- In June 1898, the US Navy sailed to Guam to capture the island from the Spanish.
- The Spanish, who didn’t know they were fighting the US, surrendered the island without a fight.
- Guam is still a US territory, and it now hosts some of the US’s most important military bases.
- See more stories on Insider’s business page.
In eight months of fighting in 1898, the US secured its status as a global power by defeating Spain in the Spanish-American War.
Fought on two continents, the war had a number of important moments for the US military. It led to the independence of Cuba (with the US as the dominant power there) and to US control of Puerto Rico, the Philippines, and Guam.
While there were battles in both Puerto Rico and the Philippines, Guam was taken without a fight. Indeed, the Spanish on the island had no idea they were even at war.
An important stop
In the 1898, the big prize for Spain and the US in the Pacific was the Philippines. Guam was an important stop between the Americas and the Philippines, but neither Spain nor the US paid much attention to it.
The Americans had already positioned Commodore George Dewey’s Asiatic Squadron off China in anticipation of striking the Spanish fleet at Manila. But after a May 9 meeting of the US Navy War Board, which was formed to develop a strategy for the war, it was decided that Guam should also be taken to support operations in the Philippines.
In Honolulu, Charleston was joined by three troop transports. As instructed, Glass only read his orders after leaving Hawaii on June 4.
“You are hereby directed to stop at the Spanish Island of Guam,” the orders read. “You will use such force as may be necessary to capture the port of Guam, making prisoners of the Governor and other officials, and any armed force that may be there.”
Glass was also ordered to destroy any Spanish fortifications or naval vessels he encountered.
Though the orders said the operation “should not occupy more than one or two days,” Guam’s defenses were not entirely known, so while en route Charleston’s crew spent days firing on practice targets in the ocean.
Charleston arrived off Guam on the morning of June 20. Encountering only an abandoned fort and no Spanish ships in Agana, the capital city, Glass ordered his ship to sail to Apra Harbor.
To the crew’s disappointment, the only vessel there was a Japanese trading ship. Charleston fired several shots at Fort Santa Cruz to see if it was occupied, but it was also abandoned.
Spanish officials soon sailed out to meet Charleston in two small boats, one of which had a US flag on its topsail.
Upon boarding the Charleston, the Spaniards apologized. They had interpreted Charleston’s gunfire as a salute, and they told the Americans they could not respond in kind because of a lack of gunpowder.
It turned out the island hadn’t communicated with Manila since April 14 – 11 days before the US declared war on Spain – and no Spanish Navy vessel had visited Guam in 18 months.
Glass told the Spaniards that their countries were at war and that he was taking over the island. He demanded Guam’s governor, Don Juan Marina, surrender the island in person aboard Charleston.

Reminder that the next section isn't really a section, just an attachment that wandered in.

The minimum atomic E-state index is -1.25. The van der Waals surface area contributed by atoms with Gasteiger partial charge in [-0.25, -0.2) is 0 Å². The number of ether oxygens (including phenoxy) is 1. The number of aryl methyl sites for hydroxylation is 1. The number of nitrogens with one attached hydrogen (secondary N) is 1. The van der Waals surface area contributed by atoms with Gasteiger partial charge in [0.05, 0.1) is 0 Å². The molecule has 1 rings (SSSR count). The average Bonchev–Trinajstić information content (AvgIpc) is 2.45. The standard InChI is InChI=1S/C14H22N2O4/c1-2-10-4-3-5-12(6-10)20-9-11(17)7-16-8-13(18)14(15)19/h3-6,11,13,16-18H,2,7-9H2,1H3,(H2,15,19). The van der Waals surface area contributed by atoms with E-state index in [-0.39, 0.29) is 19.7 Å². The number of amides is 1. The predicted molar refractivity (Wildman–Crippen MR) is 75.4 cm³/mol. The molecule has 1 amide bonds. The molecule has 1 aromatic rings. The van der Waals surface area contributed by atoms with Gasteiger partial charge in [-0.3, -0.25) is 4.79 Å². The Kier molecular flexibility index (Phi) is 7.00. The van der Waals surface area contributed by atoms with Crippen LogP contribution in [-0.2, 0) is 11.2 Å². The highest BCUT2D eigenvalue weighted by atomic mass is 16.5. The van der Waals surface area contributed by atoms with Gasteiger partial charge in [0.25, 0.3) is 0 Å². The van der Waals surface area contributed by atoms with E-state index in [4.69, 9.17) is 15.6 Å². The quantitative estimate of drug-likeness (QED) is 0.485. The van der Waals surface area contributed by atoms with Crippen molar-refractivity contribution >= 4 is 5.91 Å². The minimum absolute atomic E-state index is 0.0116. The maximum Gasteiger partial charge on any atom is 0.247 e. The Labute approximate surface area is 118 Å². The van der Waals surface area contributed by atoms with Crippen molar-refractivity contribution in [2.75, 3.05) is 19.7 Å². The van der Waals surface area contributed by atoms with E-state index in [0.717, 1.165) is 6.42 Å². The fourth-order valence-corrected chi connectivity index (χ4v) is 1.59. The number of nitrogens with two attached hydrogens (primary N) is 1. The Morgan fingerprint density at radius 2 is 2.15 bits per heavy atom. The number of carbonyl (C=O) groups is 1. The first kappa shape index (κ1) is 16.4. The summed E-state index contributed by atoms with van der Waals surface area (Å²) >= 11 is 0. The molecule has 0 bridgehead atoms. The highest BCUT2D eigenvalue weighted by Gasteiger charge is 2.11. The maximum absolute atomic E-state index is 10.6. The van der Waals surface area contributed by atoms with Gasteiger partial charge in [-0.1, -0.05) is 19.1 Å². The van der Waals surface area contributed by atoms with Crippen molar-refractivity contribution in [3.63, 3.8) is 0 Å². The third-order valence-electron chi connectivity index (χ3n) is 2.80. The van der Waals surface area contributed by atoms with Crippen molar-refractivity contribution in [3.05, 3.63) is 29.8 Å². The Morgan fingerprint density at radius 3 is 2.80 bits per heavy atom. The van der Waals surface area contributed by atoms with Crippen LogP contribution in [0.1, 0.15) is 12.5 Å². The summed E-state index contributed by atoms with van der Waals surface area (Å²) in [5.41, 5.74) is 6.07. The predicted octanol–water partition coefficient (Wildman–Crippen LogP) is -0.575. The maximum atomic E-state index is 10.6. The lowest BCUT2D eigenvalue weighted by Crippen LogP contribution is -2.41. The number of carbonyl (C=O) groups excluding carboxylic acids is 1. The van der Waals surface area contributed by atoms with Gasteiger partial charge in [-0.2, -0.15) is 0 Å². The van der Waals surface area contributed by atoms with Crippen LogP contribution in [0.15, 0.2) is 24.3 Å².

The delegation returned, and Marina requested to speak to Glass on the island instead, as he was not legally allowed to board a foreign warship.
The next day, Glass sent an envoy to demand the Spanish surrender and gave them a half-hour to comply. Twenty-nine minutes later, Marina surrendered.
The island’s garrison, which had fewer than 60 men, was disarmed and taken as prisoners aboard one of the transport ships, as were Marina and other Spanish officials.
The Americans then set sail for Manila, where they assisted Dewey for the rest of the war.
An important base
After the surrender, Glass personally examined Fort Santa Cruz, where he raised the American flag.
The fort itself “was entirely useless as a defensive work, with no guns and in a partly ruinous condition,” Glass wrote in a report to Long.
Glass described the other forts on the island as having “no value,” and that the only guns that could be found were obsolete cast-iron guns used for saluting “but now condemned as unsafe even for that purpose.”
While the Spanish had neglected Guam, the US turned it into an important base.
The Japanese captured it on December 10, 1941, but the US retook it in a bloody 21-day battle in summer 1944, and used it as a base for B-29 bombing missions for the rest of the war.
Guam is now home to roughly 170,000 people, and its importance for the US military has only increased.
It is now the US’s “most critical operating location west of the international dateline,” Adm. Philip Davidson said before retiring as head of US Indo-Pacific Command earlier this year.
The major bases on Guam are Andersen Air Force Base, which often hosts US long-range bombers, and Naval Base Guam, which is home to a submarine squadron and is frequently visited by other warships.
It also hosts some 7,000 US military personnel, with more arriving as the Marine Corps relocates 5,000 Marines from Okinawa as part of a realignment plan. Their new home, Camp Blaz, is the Corps’ first new base in 68 years.
Guam is an unincorporated US territory, meaning people born there are US citizens but have limited political rights while they live there.
The US presence there has often irritated the local population, as when thousands of US sailors were quarantined there after a COVID-19 outbreak aboard the aircraft carrier USS Theodore Roosevelt in spring 2020.
The US military presence also makes Guam a target.
North Korea has threatened it specifically in the past, and the island is believed to be a focal point of Chinese plans to neutralize US bases in the region in case of conflict.
China’s DF-26, its first conventionally armed ballistic missile capable of reaching Guam, has been dubbed the “Guam Killer.”